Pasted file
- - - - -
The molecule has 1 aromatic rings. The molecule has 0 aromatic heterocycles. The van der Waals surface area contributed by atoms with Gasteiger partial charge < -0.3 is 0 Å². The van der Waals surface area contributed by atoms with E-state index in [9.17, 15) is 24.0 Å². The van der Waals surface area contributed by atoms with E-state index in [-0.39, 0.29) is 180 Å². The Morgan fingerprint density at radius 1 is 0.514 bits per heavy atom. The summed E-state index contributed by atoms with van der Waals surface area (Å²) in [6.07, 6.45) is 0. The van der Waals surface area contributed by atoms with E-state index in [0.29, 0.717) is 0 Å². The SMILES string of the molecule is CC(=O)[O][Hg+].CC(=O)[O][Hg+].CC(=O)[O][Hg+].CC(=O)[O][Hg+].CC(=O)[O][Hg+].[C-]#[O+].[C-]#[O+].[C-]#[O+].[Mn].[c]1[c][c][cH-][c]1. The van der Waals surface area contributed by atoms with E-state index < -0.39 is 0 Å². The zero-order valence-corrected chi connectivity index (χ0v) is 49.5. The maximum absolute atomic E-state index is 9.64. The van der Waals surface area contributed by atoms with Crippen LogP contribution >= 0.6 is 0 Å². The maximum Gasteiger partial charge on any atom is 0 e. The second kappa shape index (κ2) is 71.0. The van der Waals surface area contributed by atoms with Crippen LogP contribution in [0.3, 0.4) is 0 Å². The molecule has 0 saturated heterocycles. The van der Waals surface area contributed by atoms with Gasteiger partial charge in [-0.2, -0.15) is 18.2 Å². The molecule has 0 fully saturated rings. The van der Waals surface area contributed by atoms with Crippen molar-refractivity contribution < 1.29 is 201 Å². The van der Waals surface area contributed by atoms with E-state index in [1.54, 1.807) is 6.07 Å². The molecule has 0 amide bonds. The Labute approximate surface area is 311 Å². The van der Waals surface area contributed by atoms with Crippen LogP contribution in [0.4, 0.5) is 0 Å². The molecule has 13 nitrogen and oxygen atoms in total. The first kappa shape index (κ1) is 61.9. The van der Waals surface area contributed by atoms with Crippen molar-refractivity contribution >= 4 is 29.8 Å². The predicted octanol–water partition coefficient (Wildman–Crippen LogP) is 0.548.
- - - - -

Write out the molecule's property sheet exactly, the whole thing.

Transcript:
The molecule has 1 aromatic rings. The molecule has 0 aromatic heterocycles. The van der Waals surface area contributed by atoms with Gasteiger partial charge < -0.3 is 0 Å². The van der Waals surface area contributed by atoms with E-state index in [9.17, 15) is 24.0 Å². The van der Waals surface area contributed by atoms with E-state index in [-0.39, 0.29) is 180 Å². The Morgan fingerprint density at radius 1 is 0.514 bits per heavy atom. The summed E-state index contributed by atoms with van der Waals surface area (Å²) in [6.07, 6.45) is 0. The van der Waals surface area contributed by atoms with E-state index in [0.29, 0.717) is 0 Å². The SMILES string of the molecule is CC(=O)[O][Hg+].CC(=O)[O][Hg+].CC(=O)[O][Hg+].CC(=O)[O][Hg+].CC(=O)[O][Hg+].[C-]#[O+].[C-]#[O+].[C-]#[O+].[Mn].[c]1[c][c][cH-][c]1. The van der Waals surface area contributed by atoms with E-state index < -0.39 is 0 Å². The zero-order valence-corrected chi connectivity index (χ0v) is 49.5. The maximum absolute atomic E-state index is 9.64. The van der Waals surface area contributed by atoms with Crippen LogP contribution >= 0.6 is 0 Å². The maximum Gasteiger partial charge on any atom is 0 e. The second kappa shape index (κ2) is 71.0. The van der Waals surface area contributed by atoms with Crippen LogP contribution in [0.3, 0.4) is 0 Å². The molecule has 0 saturated heterocycles. The van der Waals surface area contributed by atoms with Gasteiger partial charge in [-0.2, -0.15) is 18.2 Å². The molecule has 0 fully saturated rings. The van der Waals surface area contributed by atoms with Crippen molar-refractivity contribution < 1.29 is 201 Å². The van der Waals surface area contributed by atoms with E-state index in [1.54, 1.807) is 6.07 Å². The molecule has 0 amide bonds. The Labute approximate surface area is 311 Å². The van der Waals surface area contributed by atoms with Crippen LogP contribution in [0.4, 0.5) is 0 Å². The molecule has 13 nitrogen and oxygen atoms in total. The first kappa shape index (κ1) is 61.9. The van der Waals surface area contributed by atoms with Crippen molar-refractivity contribution >= 4 is 29.8 Å². The predicted octanol–water partition coefficient (Wildman–Crippen LogP) is 0.548.